Pangea World Theater will produce the world premiere play Ady July 9-25, 2010, Thursday – Sunday, 7:30 p.m. at the Playwrights’ Center, 2301 East Franklin Avenue, Minneapolis. Written by Rhiana Yazzie and directed by Hayley Finn, Ady is a thought provoking story of Adrienne Fidelin (Ady), a dancer from the island of Guadeloupe. The play combines dance and image, history and imagination to bring her story to life.
Ady is the final show in Pangea’s Alternate Visions Festival. This Festival has presented readings, works in progress and now this world premiere.
“We are pleased to present the world premiere of Ady by Rhiana Yazzie,” commented Pangea’s Artistic Director Dipankar Mukherjee. “Pangea commissioned and supported the evolution of this original piece over the past two years. Rhiana’s craft and precision in creating this relevant literature is artistically rich and complex and politically relevant.”
“Pangea’s commitment to Native Artists through presentation of local, national and international artists has enriched the cultural scene in the Twin Cities,” he added.
The jumping off place for this play is a Lee Miller photograph of surrealist artists including Ady, who is naked to the waist. Ady was a dancer from the island of Guadeloupe who dated surrealist photographer, Man Ray in the late 1930’s through 1941 when they were eventually separated by WWII. The two of them were surrounded by the great artists of their time including Picasso, Lee Miller, Leonora Carrington, Max Ernst, among others.
Although the other women in this surrealist circle have stories with a beginning middle and end, pieced together by historians and art critics over the years, Ady’s story was lost in the narratives that made those around her great.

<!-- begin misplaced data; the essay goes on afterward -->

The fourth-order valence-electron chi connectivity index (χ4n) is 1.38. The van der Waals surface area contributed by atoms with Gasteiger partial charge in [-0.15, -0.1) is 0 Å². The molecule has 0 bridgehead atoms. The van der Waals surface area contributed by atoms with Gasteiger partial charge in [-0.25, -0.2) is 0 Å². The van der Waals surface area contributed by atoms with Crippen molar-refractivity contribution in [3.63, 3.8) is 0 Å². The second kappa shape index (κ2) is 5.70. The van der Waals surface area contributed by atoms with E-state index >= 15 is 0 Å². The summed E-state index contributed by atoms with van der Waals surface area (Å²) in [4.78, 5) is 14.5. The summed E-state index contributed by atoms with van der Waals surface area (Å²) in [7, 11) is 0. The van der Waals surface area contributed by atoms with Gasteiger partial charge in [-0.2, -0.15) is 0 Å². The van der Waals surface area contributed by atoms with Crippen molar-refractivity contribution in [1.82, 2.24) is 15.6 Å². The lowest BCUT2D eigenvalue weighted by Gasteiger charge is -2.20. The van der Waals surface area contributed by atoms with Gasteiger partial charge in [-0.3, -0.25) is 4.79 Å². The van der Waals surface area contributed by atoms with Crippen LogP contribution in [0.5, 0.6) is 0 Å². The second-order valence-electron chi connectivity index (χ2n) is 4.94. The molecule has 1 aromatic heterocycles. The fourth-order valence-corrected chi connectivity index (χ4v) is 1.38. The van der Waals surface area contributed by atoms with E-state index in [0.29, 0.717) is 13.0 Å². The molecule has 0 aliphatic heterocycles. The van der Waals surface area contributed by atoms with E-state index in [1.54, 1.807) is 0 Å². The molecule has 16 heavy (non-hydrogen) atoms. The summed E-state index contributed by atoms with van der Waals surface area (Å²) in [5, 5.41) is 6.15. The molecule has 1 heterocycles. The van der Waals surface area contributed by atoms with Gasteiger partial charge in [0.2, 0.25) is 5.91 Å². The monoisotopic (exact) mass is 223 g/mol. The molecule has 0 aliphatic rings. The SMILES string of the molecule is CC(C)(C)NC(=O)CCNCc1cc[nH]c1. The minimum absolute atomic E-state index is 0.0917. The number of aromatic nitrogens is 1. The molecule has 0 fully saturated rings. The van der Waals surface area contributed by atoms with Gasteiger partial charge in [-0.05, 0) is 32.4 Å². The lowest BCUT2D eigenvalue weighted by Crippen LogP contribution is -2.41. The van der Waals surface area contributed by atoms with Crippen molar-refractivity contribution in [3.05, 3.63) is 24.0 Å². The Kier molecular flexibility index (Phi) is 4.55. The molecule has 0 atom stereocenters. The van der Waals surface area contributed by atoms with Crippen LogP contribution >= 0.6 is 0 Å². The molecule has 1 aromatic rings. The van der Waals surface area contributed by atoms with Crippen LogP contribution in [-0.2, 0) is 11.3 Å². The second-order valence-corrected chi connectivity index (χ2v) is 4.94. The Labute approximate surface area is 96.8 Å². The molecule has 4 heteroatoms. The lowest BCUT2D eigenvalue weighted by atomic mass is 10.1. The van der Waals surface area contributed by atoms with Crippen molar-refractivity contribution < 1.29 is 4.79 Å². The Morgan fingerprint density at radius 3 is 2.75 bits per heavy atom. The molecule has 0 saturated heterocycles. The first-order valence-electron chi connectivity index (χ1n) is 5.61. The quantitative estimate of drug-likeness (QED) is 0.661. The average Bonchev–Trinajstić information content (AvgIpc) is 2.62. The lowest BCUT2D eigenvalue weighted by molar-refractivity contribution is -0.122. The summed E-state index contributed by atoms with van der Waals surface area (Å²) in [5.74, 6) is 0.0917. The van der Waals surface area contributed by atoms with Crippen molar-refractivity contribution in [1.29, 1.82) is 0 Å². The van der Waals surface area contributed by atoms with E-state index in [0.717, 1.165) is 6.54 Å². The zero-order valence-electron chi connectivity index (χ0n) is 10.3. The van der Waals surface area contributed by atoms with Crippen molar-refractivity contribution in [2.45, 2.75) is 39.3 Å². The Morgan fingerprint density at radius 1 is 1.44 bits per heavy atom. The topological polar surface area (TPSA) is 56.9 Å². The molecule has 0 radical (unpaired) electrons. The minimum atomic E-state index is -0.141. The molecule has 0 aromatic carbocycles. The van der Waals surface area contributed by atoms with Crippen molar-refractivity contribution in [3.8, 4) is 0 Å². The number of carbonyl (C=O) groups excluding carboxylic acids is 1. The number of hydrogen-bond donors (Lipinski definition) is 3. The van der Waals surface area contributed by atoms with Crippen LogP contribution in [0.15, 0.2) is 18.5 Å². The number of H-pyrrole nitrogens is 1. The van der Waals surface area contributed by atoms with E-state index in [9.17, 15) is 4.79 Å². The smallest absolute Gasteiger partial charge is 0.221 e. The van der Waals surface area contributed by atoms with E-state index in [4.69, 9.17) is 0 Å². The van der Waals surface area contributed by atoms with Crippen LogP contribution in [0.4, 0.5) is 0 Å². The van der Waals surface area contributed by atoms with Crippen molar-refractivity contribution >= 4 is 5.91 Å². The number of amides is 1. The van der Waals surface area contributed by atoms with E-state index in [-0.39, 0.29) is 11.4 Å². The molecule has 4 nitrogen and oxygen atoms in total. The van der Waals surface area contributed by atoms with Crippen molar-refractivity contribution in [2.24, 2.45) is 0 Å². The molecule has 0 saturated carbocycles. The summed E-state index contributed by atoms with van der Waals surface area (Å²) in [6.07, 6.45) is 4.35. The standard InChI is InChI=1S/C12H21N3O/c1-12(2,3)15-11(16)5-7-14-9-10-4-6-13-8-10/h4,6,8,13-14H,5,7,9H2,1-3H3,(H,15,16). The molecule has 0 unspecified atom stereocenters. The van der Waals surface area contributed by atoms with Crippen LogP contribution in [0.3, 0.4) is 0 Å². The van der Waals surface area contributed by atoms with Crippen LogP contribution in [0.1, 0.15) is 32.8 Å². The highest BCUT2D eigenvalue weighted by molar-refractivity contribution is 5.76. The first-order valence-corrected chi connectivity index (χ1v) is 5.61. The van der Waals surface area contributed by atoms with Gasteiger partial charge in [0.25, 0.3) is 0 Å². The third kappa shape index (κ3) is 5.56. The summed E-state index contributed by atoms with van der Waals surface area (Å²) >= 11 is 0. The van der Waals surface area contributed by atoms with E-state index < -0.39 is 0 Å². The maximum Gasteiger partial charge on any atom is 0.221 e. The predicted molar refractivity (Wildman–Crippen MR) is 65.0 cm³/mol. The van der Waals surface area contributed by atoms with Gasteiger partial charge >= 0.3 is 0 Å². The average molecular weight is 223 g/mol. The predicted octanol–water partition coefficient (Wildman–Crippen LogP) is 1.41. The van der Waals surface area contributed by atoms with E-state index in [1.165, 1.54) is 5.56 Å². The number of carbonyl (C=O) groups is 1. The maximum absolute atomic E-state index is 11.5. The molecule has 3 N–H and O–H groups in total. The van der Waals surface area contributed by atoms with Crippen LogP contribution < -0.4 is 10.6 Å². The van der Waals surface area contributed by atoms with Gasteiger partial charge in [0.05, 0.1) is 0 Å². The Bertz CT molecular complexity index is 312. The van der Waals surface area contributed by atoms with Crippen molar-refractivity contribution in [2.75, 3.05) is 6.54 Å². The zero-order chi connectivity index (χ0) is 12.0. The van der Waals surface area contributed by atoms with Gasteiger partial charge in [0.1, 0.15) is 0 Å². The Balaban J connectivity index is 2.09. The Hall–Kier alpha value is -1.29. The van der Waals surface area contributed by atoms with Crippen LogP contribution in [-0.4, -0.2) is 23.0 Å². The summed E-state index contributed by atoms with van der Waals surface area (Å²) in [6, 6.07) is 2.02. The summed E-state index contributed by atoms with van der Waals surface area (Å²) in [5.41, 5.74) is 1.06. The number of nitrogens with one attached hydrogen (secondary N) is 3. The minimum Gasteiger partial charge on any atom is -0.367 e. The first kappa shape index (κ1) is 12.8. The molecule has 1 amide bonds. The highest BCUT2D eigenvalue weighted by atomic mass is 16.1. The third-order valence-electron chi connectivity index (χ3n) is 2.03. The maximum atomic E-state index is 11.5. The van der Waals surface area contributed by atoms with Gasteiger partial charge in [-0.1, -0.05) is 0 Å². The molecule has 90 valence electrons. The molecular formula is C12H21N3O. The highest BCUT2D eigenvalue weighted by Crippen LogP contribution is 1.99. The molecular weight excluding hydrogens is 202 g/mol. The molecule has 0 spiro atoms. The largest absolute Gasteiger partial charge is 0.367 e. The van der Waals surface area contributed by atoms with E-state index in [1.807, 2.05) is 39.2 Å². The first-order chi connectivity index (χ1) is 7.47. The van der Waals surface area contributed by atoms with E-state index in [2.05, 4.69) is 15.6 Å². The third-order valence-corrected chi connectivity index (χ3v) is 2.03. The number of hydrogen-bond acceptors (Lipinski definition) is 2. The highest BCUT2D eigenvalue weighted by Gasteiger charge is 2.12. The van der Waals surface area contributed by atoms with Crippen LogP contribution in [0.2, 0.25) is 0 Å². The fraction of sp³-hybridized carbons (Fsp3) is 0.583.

“She comes alive through the lens of a contemporary Navajo woman who finds that they share the same face,” says playwright Rhiana Yazzie. “At last we see modern art through the eyes and perspective of Native America, a culture, like many indigenous traditions around the world that regularly used the vocabulary of surrealism and abstracts in their art and creation stories.
“I’ve had the opportunity to recently develop Ady not only through Pangea but also at the New York Public Theater’s New Work Now! and the Playwrights’ Center’s Ruth Easton play lab,” she added.
The cast includes Leah Nelson and Avia Bushyhead. The artistic staff includes: Rhiana Yazzie (playwright), Hayley Finn (director), Emily Johnson (Choreographer), Mike Wangen (lighting designer), Carolyn Lee Anderson (set design), Pramila Vasudevan (Media Artist), Jeffrey Stolz (Costume Designer) and Phyllis (Mel) Thorne (stage manager).
Rhiana Yazzie is a Navajo playwright originally from Albuquerque, New Mexico. This year Rhiana is a Playwrights’ Center Jerome Fellow for the second time since 2006. She is also a Playwrights’ Center Core Writer and has been jointly commissioned by the Ashland Oregon Shakespeare Festival and the NY Public Theater to write a play for American Revolutions: the United States History Cycle.
Rhiana’s plays have been seen on the stages of SteppingStone Theatre for Youth Development, Teatro del Pueblo, and Mixed Blood Theatre. She is also an award-winning writer of plays for radio and for youth. Her most recent Theatre for Young Audiences play produced by La Jolla Playhouse, Chile Pod, toured to 17,500 children in Southern California. Her play Ady has also been developed through the New York Public Theater’s New Work Now! and the Playwrights’ Center Ruth Easton Lab. Her website is www.rhianayazzie.com.
Hayley Finn is the Resident Director and Lab Producer at the Playwrights’ Center where she works with some of the nation’s leading and emerging playwrights.
Post play discussions following Friday and Saturday performances. Tickets are $15 General Admission, $12 Students and Seniors. For tickets visit www.pangeaworltheater.org.
The Alternative Visions Festival is supported by The Playwrights’ Center, Jerome Foundation, the Smithsonian’s National Museum of the American Indian Exhibition and Publications and Expressive Arts Program made possible through a generous gift from The Ford Foundation and KFAI.